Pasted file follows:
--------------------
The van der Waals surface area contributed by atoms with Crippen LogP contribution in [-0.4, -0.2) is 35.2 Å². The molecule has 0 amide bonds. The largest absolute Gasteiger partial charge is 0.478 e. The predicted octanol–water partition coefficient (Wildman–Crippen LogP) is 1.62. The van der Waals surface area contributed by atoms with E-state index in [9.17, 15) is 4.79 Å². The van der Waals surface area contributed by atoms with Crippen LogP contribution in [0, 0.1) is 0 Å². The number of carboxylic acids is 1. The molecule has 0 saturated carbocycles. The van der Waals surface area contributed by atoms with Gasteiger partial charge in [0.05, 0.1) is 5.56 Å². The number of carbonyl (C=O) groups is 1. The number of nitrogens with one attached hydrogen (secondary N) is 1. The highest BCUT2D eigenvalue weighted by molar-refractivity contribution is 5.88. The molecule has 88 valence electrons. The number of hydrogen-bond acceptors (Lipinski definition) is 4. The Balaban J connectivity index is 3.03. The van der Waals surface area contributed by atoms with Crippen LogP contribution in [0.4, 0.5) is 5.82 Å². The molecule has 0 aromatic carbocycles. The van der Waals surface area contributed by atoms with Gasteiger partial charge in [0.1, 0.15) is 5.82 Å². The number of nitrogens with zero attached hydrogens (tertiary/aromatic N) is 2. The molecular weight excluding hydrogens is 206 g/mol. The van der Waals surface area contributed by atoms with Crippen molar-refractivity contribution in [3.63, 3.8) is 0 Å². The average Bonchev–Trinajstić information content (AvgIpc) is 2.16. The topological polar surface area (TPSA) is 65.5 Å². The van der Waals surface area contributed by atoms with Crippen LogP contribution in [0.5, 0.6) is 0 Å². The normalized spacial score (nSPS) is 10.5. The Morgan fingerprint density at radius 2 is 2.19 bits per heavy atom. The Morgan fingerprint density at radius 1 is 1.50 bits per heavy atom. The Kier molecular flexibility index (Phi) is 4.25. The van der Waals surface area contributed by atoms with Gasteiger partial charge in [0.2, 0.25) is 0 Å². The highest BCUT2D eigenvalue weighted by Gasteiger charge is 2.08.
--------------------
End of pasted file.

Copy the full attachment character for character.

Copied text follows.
The van der Waals surface area contributed by atoms with Crippen LogP contribution in [-0.4, -0.2) is 35.2 Å². The molecule has 0 amide bonds. The largest absolute Gasteiger partial charge is 0.478 e. The predicted octanol–water partition coefficient (Wildman–Crippen LogP) is 1.62. The van der Waals surface area contributed by atoms with E-state index in [9.17, 15) is 4.79 Å². The van der Waals surface area contributed by atoms with Crippen LogP contribution in [0, 0.1) is 0 Å². The number of carboxylic acids is 1. The molecule has 0 saturated carbocycles. The van der Waals surface area contributed by atoms with Gasteiger partial charge in [0.05, 0.1) is 5.56 Å². The number of carbonyl (C=O) groups is 1. The number of nitrogens with one attached hydrogen (secondary N) is 1. The highest BCUT2D eigenvalue weighted by molar-refractivity contribution is 5.88. The molecule has 88 valence electrons. The number of hydrogen-bond acceptors (Lipinski definition) is 4. The Balaban J connectivity index is 3.03. The van der Waals surface area contributed by atoms with Crippen LogP contribution in [0.4, 0.5) is 5.82 Å². The molecule has 0 aromatic carbocycles. The van der Waals surface area contributed by atoms with Gasteiger partial charge in [0.1, 0.15) is 5.82 Å². The number of nitrogens with zero attached hydrogens (tertiary/aromatic N) is 2. The molecular weight excluding hydrogens is 206 g/mol. The van der Waals surface area contributed by atoms with Crippen molar-refractivity contribution in [3.63, 3.8) is 0 Å². The average Bonchev–Trinajstić information content (AvgIpc) is 2.16. The topological polar surface area (TPSA) is 65.5 Å². The van der Waals surface area contributed by atoms with Crippen LogP contribution in [0.5, 0.6) is 0 Å². The normalized spacial score (nSPS) is 10.5. The Morgan fingerprint density at radius 2 is 2.19 bits per heavy atom. The Morgan fingerprint density at radius 1 is 1.50 bits per heavy atom. The Kier molecular flexibility index (Phi) is 4.25. The van der Waals surface area contributed by atoms with Gasteiger partial charge in [0.2, 0.25) is 0 Å². The highest BCUT2D eigenvalue weighted by Gasteiger charge is 2.08.